Former oil minister Ali Tarhuni launched his National Centrist Party in Tripoli on Monday ahead of the June elections for the assembly that will draw up a new constitution.
During the meeting held at the Rixos hotel’s conference centre, Tahouni was interviewed by the Libya Herald’s managing editor, Sami Zaptia.
Last week former prime minister Mahmoud Jibril launched his National Coalition at the same venue.
Regarding the coalition formed by Mahmoud Jibril, Ali Tarhuni said: “We are part of that. Mahmoud Jabril and me — we coordinate very closely. We are hoping that this will be a grassroots movement, that’s the whole point. We are hoping to bring people that are not members of these parties. A lot of these parties tend to be intellectuals – which is great. We are going directly to the people and we are hoping that’s where the difference is.”
With regards to the fact that there still no laws for the formation of parties: “It makes no difference. We are going. We are forming. We are organizing people. And then when they have the law, we find out what it is and deal with it.
“The parties’ laws — what will they have in them? How to organize people maybe; the minimum numbers of people; how to finance. I hope they do that. I hope they have very clear financing mechanism. And not only that. My hope is that the law prohibits completely any outside financing to any political movement inside the country. Even democracies like the United States prohibit this type of interference. So that’s the only concern that I have.
“I hope they limit the role of money in politics. This is a country that does not have a lot of history in politics – it has none almost– people are confused they don’t know how to play the political game.
“I think money can play a constructive but also a very destructive role.”
Regarding the destruction of Muslim shrines, the desecration of the Christian cemetery in Benghazi as well as the alleged attempted destruction of the Gazelle fountain in Tripoli by some extremists:
“Moderation is the name of our movement. We are moderate. We are in the middle. I think any radicalization of Islam is something that we oppose. We strongly oppose that. We grew up in this country and we basically don’t practice these things that they do and I hope that they stop because Libya does not really condone that.”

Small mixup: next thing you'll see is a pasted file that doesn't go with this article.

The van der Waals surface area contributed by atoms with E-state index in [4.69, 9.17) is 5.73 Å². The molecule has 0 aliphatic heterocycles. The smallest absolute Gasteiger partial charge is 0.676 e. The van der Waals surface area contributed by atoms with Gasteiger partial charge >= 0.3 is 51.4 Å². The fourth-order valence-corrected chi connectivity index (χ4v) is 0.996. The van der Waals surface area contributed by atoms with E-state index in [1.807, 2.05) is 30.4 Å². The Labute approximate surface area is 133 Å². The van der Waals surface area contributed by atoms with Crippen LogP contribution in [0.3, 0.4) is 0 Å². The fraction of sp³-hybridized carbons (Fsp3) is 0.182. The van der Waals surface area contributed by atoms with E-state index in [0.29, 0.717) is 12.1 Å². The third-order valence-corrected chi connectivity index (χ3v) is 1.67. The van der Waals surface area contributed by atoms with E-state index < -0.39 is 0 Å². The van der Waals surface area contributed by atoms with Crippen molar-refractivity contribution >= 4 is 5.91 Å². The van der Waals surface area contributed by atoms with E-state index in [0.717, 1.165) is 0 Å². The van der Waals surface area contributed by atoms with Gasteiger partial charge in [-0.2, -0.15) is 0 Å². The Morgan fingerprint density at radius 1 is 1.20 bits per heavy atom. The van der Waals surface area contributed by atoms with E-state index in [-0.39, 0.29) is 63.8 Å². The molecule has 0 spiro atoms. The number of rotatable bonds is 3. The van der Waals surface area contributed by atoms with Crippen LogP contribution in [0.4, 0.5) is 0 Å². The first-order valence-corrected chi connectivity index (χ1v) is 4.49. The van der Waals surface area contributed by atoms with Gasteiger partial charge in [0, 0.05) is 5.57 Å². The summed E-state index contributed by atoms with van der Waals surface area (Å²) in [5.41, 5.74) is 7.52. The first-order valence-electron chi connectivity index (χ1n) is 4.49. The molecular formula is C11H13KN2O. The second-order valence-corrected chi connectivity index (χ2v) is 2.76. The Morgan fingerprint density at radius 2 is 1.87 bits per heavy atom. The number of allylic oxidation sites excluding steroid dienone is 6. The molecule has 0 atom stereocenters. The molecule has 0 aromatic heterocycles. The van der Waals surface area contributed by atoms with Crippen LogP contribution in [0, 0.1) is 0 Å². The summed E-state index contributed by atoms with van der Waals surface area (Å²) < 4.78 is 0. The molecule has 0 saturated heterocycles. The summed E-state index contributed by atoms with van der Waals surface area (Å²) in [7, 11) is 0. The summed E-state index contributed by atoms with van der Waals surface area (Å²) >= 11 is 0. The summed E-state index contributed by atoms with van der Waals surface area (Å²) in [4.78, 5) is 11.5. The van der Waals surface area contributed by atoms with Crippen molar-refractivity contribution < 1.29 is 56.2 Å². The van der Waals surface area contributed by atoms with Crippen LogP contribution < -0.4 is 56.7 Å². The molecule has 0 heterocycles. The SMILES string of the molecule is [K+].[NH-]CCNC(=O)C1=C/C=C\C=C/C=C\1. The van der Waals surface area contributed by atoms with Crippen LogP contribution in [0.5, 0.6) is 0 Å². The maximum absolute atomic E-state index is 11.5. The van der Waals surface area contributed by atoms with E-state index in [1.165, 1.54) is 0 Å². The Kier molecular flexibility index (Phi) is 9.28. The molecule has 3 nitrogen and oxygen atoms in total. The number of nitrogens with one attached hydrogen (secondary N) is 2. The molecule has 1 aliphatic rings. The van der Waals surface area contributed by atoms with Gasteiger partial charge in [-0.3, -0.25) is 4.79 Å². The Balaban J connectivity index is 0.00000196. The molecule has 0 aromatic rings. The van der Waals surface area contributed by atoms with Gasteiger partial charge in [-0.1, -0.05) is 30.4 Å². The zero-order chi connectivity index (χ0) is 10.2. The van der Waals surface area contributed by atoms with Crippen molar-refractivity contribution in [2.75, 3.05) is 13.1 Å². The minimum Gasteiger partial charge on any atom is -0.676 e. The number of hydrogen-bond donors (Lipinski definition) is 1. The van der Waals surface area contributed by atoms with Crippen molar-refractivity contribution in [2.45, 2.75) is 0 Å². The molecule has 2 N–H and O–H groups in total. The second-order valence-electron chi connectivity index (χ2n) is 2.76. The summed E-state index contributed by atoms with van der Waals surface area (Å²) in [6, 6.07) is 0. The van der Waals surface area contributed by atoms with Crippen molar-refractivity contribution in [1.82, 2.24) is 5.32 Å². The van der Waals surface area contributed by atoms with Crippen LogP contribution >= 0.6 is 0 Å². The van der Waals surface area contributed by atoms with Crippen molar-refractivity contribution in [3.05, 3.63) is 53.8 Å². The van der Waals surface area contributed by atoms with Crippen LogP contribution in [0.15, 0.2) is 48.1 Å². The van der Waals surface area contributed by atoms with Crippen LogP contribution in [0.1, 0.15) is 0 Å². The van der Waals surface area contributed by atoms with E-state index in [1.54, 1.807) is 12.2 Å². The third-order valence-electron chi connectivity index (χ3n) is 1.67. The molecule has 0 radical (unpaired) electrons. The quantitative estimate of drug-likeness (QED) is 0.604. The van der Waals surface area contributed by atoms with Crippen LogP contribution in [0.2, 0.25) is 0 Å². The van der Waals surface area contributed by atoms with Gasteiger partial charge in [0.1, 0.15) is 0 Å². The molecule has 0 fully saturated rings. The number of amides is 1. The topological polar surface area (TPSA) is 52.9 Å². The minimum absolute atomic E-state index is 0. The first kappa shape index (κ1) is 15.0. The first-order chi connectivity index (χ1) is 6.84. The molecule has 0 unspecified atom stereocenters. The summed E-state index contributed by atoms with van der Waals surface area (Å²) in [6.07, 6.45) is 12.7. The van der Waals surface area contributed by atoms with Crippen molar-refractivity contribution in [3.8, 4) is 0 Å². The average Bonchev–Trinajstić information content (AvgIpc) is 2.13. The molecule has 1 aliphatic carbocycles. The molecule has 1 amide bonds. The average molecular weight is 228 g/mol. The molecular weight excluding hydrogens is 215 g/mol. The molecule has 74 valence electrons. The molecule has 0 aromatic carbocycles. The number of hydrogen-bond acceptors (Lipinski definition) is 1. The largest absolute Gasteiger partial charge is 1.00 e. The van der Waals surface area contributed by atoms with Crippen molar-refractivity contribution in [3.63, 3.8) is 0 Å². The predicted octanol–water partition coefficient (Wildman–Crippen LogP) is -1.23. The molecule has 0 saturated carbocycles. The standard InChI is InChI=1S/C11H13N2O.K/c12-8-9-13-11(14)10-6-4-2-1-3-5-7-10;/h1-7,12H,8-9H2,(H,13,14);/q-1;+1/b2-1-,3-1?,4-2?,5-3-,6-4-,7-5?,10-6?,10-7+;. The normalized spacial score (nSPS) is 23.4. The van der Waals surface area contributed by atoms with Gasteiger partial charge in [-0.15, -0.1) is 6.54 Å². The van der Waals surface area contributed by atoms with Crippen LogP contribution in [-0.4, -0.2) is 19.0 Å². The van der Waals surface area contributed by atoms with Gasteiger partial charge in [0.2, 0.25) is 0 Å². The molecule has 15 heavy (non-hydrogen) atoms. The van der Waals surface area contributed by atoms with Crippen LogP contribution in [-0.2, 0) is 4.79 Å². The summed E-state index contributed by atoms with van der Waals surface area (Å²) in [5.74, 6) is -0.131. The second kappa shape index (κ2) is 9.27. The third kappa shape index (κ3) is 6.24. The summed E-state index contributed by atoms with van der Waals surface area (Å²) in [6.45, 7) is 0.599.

To the question “How much support do these extremists have in Libya? Can you put a percentage on that?”, Tarhouni replied: “I don’t have a percentage. But I strongly believe that Libya as a whole is not radical. I believe strongly that the majority by far is somewhere in the middle. it’s the way we grew up it’s the way that our parents thought us. It’s the way that we practice Islam. We don’t have sects.
“Here is an example of how moderate Libya is. Libya is a Sunni country and my name is Ali and it is the most popular name in Libya and it is a Shiite name. I went to high school and I had no idea if I was a Shiite or a Sunni. I did not know and it was not an issue for us. We are indeed moderate and it is a rooted in Libya. I believe that they (the extremists) are not the majority in Libya.”
Tarhouni was asked to comment about the peaceful way that the 17February Revolution’s first anniversary celebrations took place and the local election at Misrata. What indicators did he think these sent.
“Anything good for Libya it makes me happy. I was worried about the celebrations. Some of these people have legitimate gripes. But I was happy it went peacefully. The election in Misrata was great. Most of the faces that were elected were moderate faces. So yes I am happy on both fronts ‘.
To the question whether he thought all city councils including Tripoli Local Council should hold elections, he replied:
“I strongly urge them. I think they need to do that as fast as possible. This is one way to stabilize the political process and get us prepared for the elections coming. And I don’t see any reason why not. I am baffled by why they resist the elections.”
Did he think the June election would occur on time.
“I hope that they do. I oppose strongly delaying the elections. There are pros and cons for having them in June or delaying them. But I think the negatives are much more for delaying them. There is a political vacuum and we don’t really want that to last.”
Asked if he though the 2013 elections were too far away, he replied: “I believe so.”
Regarding the possibility that some military figures like Abdallah Naker may enter the elections he said: “Politics and guns need to be separated. The NTC needs to be courageous about demilitarizing the country. The longer it takes it becomes institutionalized.”
Regarding the arrested Iranian TV journalists in Misrata, he attributed that to a weak government with week institutions.